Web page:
organizing and social movements

colist at comm-org.utoledo.edu colist at comm-org.utoledo.edu
Sat Jun 21 10:02:51 CDT 2003


[ed:  Rob is responding to Doug's May 23 post.  A bit from me 
below.]

From:    r.kleidman at csuohio.edu

A belated response to a discussion about organizing and social 
movements. Robert Fisher, in Let the People Decide, says that 
local organizing can exist without a movement but will not thrive for 
long; when a movement develops, however, CO often rides the 
wave. I'm not sure I agree completely, but I do think there can be 
complementary relationships. I think organizing benefits from 
movement activism in many ways. I also think organizing can 
establish a basis for the emergence of movement activism. Some 
organizers remain dismissive of movements, but I think that is a 
mistake. I don't know of any systematic research on community 
organizing and social movements, however.

The message to which I am responding was posted by Doug Hess 
on May 23. Doug said:

How are community organizers and social movements related? Is 
there value in comparing them? I tend to think they are not so 
much related. Granted, there are people behind social movements 
using some co tools, but I think of them more as activists. Of 
course, occaisionally a network of organizers might ride the wave 
of a social movement to win somethings worthwile or garner more 
organization, but I generally don't see organizing as social 
movement work as many analyst do. To do so, I think, leads to the 
oh-so-common complaint from academics that co lacks umph 
because it doesn't measure up to the labor movement victories 
around the new deal, etc. Besides which "social movement" does 
organizing belong to?  

-----------------------
Rob Kleidman
Associate Professor
Department of Sociology
Rhodes Tower 1725
Cleveland State University
Cleveland OH 44114
(216)687-9203; Fax: (216)687-9314
e-mail: r.kleidman at csuohio.edu

*************************

[ed:  I am glad that Rob is engaging us in this discussion.  To me, 
this is an important practical question.  So many of us worry that 
the victories of community organizing are too few and too small, 
and we cannot resist comparing the small wins of community 
organizing to the big wins of the past labor and civil rights 
movements.  But I think it is interesting that those movements in 
particular, which produced the biggest victories of recent social 
movements, also look the most like community organizing.  Other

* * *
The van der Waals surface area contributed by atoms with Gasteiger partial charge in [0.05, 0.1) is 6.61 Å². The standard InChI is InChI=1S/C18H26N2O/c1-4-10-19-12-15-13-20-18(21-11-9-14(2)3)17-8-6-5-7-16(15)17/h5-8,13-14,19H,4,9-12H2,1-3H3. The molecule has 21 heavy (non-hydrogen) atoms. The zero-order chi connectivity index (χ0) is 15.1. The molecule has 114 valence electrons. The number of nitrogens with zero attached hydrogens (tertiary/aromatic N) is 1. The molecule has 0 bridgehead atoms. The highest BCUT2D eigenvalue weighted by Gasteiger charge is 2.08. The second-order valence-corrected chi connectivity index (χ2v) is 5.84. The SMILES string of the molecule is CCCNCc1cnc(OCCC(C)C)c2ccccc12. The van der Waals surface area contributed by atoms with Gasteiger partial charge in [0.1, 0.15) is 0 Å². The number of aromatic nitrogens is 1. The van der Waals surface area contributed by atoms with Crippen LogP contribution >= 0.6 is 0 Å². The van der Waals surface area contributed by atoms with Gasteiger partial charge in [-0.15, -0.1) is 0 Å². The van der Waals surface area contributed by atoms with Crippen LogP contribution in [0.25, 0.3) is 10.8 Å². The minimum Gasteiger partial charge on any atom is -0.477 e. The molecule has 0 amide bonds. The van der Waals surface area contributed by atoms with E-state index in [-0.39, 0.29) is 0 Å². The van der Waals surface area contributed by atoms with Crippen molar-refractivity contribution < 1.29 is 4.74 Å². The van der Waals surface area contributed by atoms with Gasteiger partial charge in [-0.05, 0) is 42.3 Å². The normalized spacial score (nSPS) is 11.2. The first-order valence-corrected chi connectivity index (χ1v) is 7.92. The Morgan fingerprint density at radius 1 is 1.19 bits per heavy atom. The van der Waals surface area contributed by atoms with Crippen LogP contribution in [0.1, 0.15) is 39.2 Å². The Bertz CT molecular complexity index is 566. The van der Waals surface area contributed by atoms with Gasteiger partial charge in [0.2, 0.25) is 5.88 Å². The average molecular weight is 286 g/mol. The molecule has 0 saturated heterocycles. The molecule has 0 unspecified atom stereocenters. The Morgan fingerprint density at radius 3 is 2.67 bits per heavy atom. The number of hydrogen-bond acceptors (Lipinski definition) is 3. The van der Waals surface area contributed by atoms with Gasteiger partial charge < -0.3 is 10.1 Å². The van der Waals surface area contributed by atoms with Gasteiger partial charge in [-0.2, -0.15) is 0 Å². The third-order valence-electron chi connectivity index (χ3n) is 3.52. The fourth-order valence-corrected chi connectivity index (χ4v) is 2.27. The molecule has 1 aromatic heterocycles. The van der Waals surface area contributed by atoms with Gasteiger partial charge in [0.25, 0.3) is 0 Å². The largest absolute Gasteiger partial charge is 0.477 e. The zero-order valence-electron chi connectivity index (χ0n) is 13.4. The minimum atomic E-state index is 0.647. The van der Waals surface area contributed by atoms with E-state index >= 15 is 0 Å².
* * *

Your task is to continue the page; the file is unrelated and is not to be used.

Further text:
less successful national movements, such as the women's 
movement, were much less local in their approach.  In many ways, 
I see the civil rights movement as the textbook example of using 
local community organizing to win national level victories.  Think of 
the Montgomery bus boycott--this was a local action organized by 
local groups, and it produced a tidal wave of desegregation.  

Most interesting, the critiques against the global justice movement 
focus on its lack of community organizing.  The critics charge 
activists with showing up for the demonstrations and then leaving 
when the action is over, without attempting to build local 
organizations that can take on global justice issues.  I worry that 
the lack of community organizing in the global justice movement 
will doom it to failure.

So, from my reading of history, the most successful social 
movements are the ones that take a community organizing 
approach to broad-scale change.  I see community organizing as a 
method of movement-building, in contrast to the activist approach 
that Rob cites as typical of movement-building.  The community 
organizing approach is about building local organizations that can 
take on a broad set of issues defined by the people in the 
organization.  The activist approach is about taking on a single 
issue defined by the activist.  There are times when these 
approaches combine, however, such as in the campaign to win the 
Community Reinvestment Act.  National People's Action approach 
to the struggle for CRA was to build a coalition of local 
organizations, who were already struggling against disinvestment 
and its accompanying redlining, and focus them on a national 
movement.

I think our chances for success will be enhanced if we once again 
combine community organizing approaches with social movement 
level action.]





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